What was the biggest challenge for you in writing the script?
Constantly putting myself in the mindset of these parents. I didn’t have kids back then. I had to put myself in Keller’s mindset or one of the others parents and try to process what that experience is like and what decisions they’d make. The plotting was difficult in a different sort of way, and the writing was sort of like a maze unto itself. I tried not to overtly plot the whole thing out, because I wanted to see where each character went.
Were you ever worried that because of the nature of the material, it would never get made?
The whole time I was writing it, I was convinced it was too dark and would never get bought, let alone get made. It still had to have a soul, but that’s what the story was. Alcon was always great about that. They didn’t try to make it something it wasn’t. Everyone embraced that it was gonna be a tightening-of-the-noose kind of movie. I was convinced, as much as I loved it, that it was so dark there was no way in hell it was going to get made as a studio movie.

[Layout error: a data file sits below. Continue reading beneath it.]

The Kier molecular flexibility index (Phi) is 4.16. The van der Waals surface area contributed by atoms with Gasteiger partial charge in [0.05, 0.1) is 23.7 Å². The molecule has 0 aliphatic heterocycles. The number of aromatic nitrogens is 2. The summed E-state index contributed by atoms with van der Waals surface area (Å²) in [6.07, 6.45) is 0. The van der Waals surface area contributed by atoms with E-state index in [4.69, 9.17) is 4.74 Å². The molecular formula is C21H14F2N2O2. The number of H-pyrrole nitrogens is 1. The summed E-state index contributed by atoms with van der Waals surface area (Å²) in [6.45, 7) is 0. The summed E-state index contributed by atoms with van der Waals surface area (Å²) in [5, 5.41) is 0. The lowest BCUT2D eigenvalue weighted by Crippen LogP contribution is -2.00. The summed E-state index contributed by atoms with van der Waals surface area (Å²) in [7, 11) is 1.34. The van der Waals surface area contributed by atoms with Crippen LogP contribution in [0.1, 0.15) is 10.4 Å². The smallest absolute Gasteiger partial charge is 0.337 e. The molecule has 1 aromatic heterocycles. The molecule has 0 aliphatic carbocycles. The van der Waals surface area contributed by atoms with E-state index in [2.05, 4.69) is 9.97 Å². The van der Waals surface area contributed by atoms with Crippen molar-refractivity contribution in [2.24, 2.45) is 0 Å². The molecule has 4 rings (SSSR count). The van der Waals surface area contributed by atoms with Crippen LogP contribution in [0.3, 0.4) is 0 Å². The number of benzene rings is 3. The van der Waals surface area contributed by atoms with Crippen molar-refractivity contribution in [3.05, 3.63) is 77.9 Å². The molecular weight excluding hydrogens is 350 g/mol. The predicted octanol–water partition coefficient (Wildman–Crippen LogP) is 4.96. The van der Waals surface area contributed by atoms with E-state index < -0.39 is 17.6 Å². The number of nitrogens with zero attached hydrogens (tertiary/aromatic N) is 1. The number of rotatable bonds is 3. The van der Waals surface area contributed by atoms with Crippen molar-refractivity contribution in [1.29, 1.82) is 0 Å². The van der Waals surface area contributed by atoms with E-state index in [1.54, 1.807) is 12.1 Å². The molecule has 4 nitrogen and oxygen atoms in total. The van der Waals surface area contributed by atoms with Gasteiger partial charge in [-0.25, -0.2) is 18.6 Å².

How did the script change over the course of the development process?
Originally, the story was more focused on Keller. The detective character was in the story but it was a much smaller part. As I developed the script, it evolved and the movie became more of a two-hander.
The movie runs 2.5 hours, but is there anything from the script that didn’t make the final cut? I heard there was more with Dylan Minnette’s character, who is introduced hunting deer with his father (Jackman).
There were scenes we had to lose. There was more stuff with the two older kids. It wasn’t so much that Keller’s son (Minette) shot a gun later, but in the original script, the two older kids are actually the ones who find Paul Dano at the end, because they’re trying to get away from their parents and crumbling home life. There just wasn’t time for it all.
I understand Jake Gyllenhaal came up with a whole backstory for his character. Can you talk about that?
He did. Detective Loki grew up in a boys home and didn’t really have a family. He’s a prisoner of his own past with his own demons, and I wanted to create an air of mystery about him so the audience would question what his motivations are. We don’t see where he lives because I wanted to keep his origins mysterious. But Jake came up with the idea of the tattoos and the freemason ring and the facial tics. All of that further accentuated that mysteriousness, where you’re never quite sure what his story is. You get a good sense of him as a person but the question always lingers.